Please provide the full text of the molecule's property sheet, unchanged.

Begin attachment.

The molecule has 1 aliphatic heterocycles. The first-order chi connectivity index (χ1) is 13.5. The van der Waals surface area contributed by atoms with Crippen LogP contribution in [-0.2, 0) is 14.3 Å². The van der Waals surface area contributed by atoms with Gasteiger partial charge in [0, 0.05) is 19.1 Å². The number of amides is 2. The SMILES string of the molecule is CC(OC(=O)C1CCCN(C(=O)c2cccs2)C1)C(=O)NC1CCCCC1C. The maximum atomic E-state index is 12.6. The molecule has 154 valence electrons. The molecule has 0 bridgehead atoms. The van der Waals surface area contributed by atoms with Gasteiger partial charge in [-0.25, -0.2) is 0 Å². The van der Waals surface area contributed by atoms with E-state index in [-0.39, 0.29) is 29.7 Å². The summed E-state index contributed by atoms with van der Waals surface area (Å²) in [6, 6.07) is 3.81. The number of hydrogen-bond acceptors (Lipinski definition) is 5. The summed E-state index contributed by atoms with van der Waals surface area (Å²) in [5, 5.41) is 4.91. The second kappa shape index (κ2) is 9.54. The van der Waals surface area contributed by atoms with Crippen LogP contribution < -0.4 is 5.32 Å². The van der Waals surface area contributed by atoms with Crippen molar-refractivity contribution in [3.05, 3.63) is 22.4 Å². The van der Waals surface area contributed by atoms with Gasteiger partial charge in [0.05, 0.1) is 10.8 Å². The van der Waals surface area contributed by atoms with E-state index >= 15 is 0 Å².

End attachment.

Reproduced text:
The molecule has 1 aliphatic heterocycles. The first-order chi connectivity index (χ1) is 13.5. The van der Waals surface area contributed by atoms with Crippen LogP contribution in [-0.2, 0) is 14.3 Å². The van der Waals surface area contributed by atoms with Gasteiger partial charge in [0, 0.05) is 19.1 Å². The number of amides is 2. The SMILES string of the molecule is CC(OC(=O)C1CCCN(C(=O)c2cccs2)C1)C(=O)NC1CCCCC1C. The maximum atomic E-state index is 12.6. The molecule has 154 valence electrons. The molecule has 0 bridgehead atoms. The van der Waals surface area contributed by atoms with Gasteiger partial charge in [-0.25, -0.2) is 0 Å². The van der Waals surface area contributed by atoms with E-state index in [-0.39, 0.29) is 29.7 Å². The summed E-state index contributed by atoms with van der Waals surface area (Å²) in [6, 6.07) is 3.81. The number of hydrogen-bond acceptors (Lipinski definition) is 5. The summed E-state index contributed by atoms with van der Waals surface area (Å²) in [5, 5.41) is 4.91. The second kappa shape index (κ2) is 9.54. The van der Waals surface area contributed by atoms with Crippen LogP contribution < -0.4 is 5.32 Å². The van der Waals surface area contributed by atoms with Crippen molar-refractivity contribution in [3.05, 3.63) is 22.4 Å². The van der Waals surface area contributed by atoms with Gasteiger partial charge in [0.05, 0.1) is 10.8 Å². The van der Waals surface area contributed by atoms with E-state index >= 15 is 0 Å².